After two decades spent fighting in the bush, Dominic Ongwen, a senior commander in the notorious Lord’s Resistance Army (LRA), faces trial at the International Criminal Court (ICC) on seventy counts of war crimes and crimes against humanity. In early 2015, Ongwen was surrendered to the ICC via another rebel army, the Séléka rebel coalition and US forces ‘hunting’ for LRA combatants in the Central African Republic. To date, Ongwen is the only alleged perpetrator from northern Uganda to find himself facing judges at the ICC. Ongwen’s trial is momentous for many reasons. It marks the first time that a former child soldier will be prosecuted at the ICC and the first time that an accused faces charges for the same crimes perpetrated against him. As such, the Ongwen trial raises myriad questions and poses difficult dilemmas regarding the prosecution of child soldiers.
To examine these issues, Justice in Conflict is honoured to host an online symposium on The Dominic Ongwen Trial and the Prosecution of Child Soldiers. Contributors will cover the following questions:
Who is Dominic Ongwen?
Should Ongwen’s past as a child soldier inform the proceedings against him at the ICC?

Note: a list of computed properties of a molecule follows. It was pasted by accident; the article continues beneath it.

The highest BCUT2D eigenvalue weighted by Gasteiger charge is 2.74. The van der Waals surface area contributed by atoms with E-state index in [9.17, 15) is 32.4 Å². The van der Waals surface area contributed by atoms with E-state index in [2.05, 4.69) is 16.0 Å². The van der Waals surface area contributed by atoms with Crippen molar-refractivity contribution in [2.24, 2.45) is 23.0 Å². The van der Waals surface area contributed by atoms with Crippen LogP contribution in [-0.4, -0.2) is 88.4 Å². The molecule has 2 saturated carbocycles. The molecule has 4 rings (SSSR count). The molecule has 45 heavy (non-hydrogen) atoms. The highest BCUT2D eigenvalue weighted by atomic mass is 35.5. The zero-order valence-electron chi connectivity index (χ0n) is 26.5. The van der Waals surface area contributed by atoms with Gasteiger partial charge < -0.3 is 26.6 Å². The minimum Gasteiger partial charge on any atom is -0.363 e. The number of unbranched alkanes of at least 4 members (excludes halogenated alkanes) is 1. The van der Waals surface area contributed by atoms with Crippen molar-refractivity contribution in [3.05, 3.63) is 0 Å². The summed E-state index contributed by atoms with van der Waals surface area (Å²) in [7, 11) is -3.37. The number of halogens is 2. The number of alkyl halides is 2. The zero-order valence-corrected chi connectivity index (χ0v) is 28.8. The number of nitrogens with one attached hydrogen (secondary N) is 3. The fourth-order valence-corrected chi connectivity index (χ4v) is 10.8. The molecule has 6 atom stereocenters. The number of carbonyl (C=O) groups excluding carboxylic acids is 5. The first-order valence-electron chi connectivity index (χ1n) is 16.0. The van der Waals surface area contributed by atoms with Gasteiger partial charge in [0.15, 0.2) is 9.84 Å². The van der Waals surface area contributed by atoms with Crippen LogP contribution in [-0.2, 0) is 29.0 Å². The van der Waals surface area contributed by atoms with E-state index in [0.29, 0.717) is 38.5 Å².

What does it mean to be a child soldier and when does a victim of international crimes emerge as perpetrator?
What does the Ongwen trial say about how we understand the war in northern Uganda and the wider region?
How have the people of northern Uganda reacted and responded to the prosecution of Ongwen?
What is an appropriate prosecution of a former child solider?
What is Ongwen’s defence and on what grounds can and should child soldiers like Ongwen be defended at international tribunals?
Over the next few days, JiC will publish articles from a series of scholars and commentators, including Adam Branch, Ledio Cakaj, Danya Chaikel, Mark Drumbl, Rosebell Kagumire, Barrie Sander, Alex Whiting, and myself.
Our goal is to create an open and honest dialogue within a forum that respects the opinions of all participants. And, as always, we welcome your thoughts and reflections!
Symposium contributions to date include:
Rupturing Official Histories in the Trial of Dominic Ongwen, by Adam Branch
The Ongwen Trial and the Struggle for Justice in Northern Uganda, by Rosebell Kagumire
What Counts against Ongwen – Effectiveness at the Price of Efficiency?, by Danya Chaikel
Shifting Narratives: Ongwen and Lubanga on the Effects of Child Soldiering, by Mark A. Drumbl